“We know it has to be done, but it’s hard to do so without it being perceived as personal!” said Jess.
Do you occasionally face a similar situation?
In Jess’ case, it was just a simple thing: removing a former member of the team from the team’s chat group. But it was hard because they had a good relationship with the former team member.
Eventually, they created a new chat group (sans the former team member) and used it in place of the old one. I suspect it might have been easier if they didn’t have a good relationship with the former team member.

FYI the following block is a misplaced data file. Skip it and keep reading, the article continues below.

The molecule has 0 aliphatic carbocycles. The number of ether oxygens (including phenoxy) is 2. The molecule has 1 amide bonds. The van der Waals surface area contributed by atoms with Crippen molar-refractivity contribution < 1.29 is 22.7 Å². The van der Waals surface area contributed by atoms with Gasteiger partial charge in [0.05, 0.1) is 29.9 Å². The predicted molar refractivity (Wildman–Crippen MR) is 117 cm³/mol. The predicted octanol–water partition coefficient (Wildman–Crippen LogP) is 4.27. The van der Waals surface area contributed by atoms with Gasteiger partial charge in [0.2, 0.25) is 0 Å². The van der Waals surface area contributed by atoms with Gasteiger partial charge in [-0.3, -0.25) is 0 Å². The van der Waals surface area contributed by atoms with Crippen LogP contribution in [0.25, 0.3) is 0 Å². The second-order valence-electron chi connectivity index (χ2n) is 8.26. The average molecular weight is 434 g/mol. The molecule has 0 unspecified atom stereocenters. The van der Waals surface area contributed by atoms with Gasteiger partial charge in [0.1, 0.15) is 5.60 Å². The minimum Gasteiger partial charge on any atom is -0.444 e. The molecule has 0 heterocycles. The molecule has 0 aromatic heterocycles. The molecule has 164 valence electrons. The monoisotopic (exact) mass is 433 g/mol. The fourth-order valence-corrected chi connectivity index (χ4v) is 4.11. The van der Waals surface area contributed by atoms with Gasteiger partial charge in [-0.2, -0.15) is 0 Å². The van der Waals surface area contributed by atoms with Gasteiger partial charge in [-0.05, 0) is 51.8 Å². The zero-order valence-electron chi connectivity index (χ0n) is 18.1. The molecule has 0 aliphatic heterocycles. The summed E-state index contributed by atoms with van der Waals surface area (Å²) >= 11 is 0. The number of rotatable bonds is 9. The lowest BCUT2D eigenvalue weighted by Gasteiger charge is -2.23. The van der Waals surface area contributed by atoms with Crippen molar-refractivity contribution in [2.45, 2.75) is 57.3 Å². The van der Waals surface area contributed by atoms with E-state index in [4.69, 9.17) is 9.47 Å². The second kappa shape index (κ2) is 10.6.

This “difficulty” shows up in other situation too, for example:
- Starting the meeting on-time when one of the key participants has yet to arrive,
- Getting someone to start or stop doing something,
- Calling out someone for unacceptable behaviour.
We don’t want to offend another person, and much less wanting the other person to think that it’s personal. We don’t want to be the bad guy!
Yet by not acting, we allow the team’s interaction, perhaps even effectiveness, be compromised.
But this doesn’t have to be the case. There is an easy way!